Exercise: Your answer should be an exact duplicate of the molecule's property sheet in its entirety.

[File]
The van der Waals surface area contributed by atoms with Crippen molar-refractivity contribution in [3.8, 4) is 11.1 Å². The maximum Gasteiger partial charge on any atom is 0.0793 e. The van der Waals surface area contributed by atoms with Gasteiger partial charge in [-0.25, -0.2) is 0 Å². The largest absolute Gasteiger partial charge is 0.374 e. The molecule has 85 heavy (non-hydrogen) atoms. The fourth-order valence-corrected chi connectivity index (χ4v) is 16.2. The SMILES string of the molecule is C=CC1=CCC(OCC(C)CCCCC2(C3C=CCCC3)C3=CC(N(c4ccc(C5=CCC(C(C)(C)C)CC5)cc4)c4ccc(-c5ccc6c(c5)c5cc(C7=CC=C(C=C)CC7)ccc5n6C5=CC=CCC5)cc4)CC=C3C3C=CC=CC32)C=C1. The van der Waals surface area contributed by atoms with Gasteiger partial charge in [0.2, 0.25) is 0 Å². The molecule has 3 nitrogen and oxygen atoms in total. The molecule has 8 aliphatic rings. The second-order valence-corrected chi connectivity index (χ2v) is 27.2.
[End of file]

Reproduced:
The van der Waals surface area contributed by atoms with Crippen molar-refractivity contribution in [3.8, 4) is 11.1 Å². The maximum Gasteiger partial charge on any atom is 0.0793 e. The van der Waals surface area contributed by atoms with Gasteiger partial charge in [-0.25, -0.2) is 0 Å². The largest absolute Gasteiger partial charge is 0.374 e. The molecule has 85 heavy (non-hydrogen) atoms. The fourth-order valence-corrected chi connectivity index (χ4v) is 16.2. The SMILES string of the molecule is C=CC1=CCC(OCC(C)CCCCC2(C3C=CCCC3)C3=CC(N(c4ccc(C5=CCC(C(C)(C)C)CC5)cc4)c4ccc(-c5ccc6c(c5)c5cc(C7=CC=C(C=C)CC7)ccc5n6C5=CC=CCC5)cc4)CC=C3C3C=CC=CC32)C=C1. The van der Waals surface area contributed by atoms with Gasteiger partial charge in [0.2, 0.25) is 0 Å². The molecule has 3 nitrogen and oxygen atoms in total. The molecule has 8 aliphatic rings. The second-order valence-corrected chi connectivity index (χ2v) is 27.2.